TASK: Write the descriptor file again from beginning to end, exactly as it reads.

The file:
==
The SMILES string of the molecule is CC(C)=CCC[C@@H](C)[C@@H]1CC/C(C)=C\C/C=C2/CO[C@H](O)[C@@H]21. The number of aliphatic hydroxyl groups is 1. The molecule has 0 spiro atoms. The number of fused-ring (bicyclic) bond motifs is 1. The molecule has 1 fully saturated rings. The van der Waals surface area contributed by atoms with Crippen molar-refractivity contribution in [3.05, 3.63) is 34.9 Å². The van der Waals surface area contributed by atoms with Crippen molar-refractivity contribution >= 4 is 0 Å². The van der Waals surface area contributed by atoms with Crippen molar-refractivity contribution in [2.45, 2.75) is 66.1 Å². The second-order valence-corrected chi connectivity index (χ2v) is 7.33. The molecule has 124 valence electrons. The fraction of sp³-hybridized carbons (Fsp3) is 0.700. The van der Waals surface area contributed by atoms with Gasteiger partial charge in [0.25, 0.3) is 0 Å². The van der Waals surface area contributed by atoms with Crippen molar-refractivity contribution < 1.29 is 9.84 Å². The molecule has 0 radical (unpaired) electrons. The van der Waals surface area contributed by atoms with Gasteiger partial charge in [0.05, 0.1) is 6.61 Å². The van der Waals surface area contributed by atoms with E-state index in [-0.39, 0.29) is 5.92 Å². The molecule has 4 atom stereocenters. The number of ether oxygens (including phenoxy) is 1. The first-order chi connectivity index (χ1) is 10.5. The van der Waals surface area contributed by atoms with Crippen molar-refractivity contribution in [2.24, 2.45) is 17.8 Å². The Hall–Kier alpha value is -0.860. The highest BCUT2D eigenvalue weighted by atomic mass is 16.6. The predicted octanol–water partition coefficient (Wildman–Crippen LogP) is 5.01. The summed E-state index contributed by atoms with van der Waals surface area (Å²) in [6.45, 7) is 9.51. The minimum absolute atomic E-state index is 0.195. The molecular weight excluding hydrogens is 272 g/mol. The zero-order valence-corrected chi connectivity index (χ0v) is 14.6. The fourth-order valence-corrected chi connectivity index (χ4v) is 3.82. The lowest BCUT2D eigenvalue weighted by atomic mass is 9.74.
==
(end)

The SMILES string of the molecule is CC(C)=CCC[C@@H](C)[C@@H]1CC/C(C)=C\C/C=C2/CO[C@H](O)[C@@H]21. The number of aliphatic hydroxyl groups is 1. The molecule has 0 spiro atoms. The number of fused-ring (bicyclic) bond motifs is 1. The molecule has 1 fully saturated rings. The van der Waals surface area contributed by atoms with Crippen molar-refractivity contribution in [3.05, 3.63) is 34.9 Å². The van der Waals surface area contributed by atoms with Crippen molar-refractivity contribution >= 4 is 0 Å². The van der Waals surface area contributed by atoms with Crippen molar-refractivity contribution in [2.45, 2.75) is 66.1 Å². The second-order valence-corrected chi connectivity index (χ2v) is 7.33. The molecule has 124 valence electrons. The fraction of sp³-hybridized carbons (Fsp3) is 0.700. The van der Waals surface area contributed by atoms with Gasteiger partial charge in [0.25, 0.3) is 0 Å². The van der Waals surface area contributed by atoms with Crippen molar-refractivity contribution < 1.29 is 9.84 Å². The molecule has 0 radical (unpaired) electrons. The van der Waals surface area contributed by atoms with Gasteiger partial charge in [0.05, 0.1) is 6.61 Å². The van der Waals surface area contributed by atoms with E-state index in [-0.39, 0.29) is 5.92 Å². The molecule has 4 atom stereocenters. The number of ether oxygens (including phenoxy) is 1. The first-order chi connectivity index (χ1) is 10.5. The van der Waals surface area contributed by atoms with Crippen molar-refractivity contribution in [2.24, 2.45) is 17.8 Å². The Hall–Kier alpha value is -0.860. The highest BCUT2D eigenvalue weighted by atomic mass is 16.6. The predicted octanol–water partition coefficient (Wildman–Crippen LogP) is 5.01. The summed E-state index contributed by atoms with van der Waals surface area (Å²) in [6.45, 7) is 9.51. The minimum absolute atomic E-state index is 0.195. The molecular weight excluding hydrogens is 272 g/mol. The zero-order valence-corrected chi connectivity index (χ0v) is 14.6. The fourth-order valence-corrected chi connectivity index (χ4v) is 3.82. The lowest BCUT2D eigenvalue weighted by atomic mass is 9.74.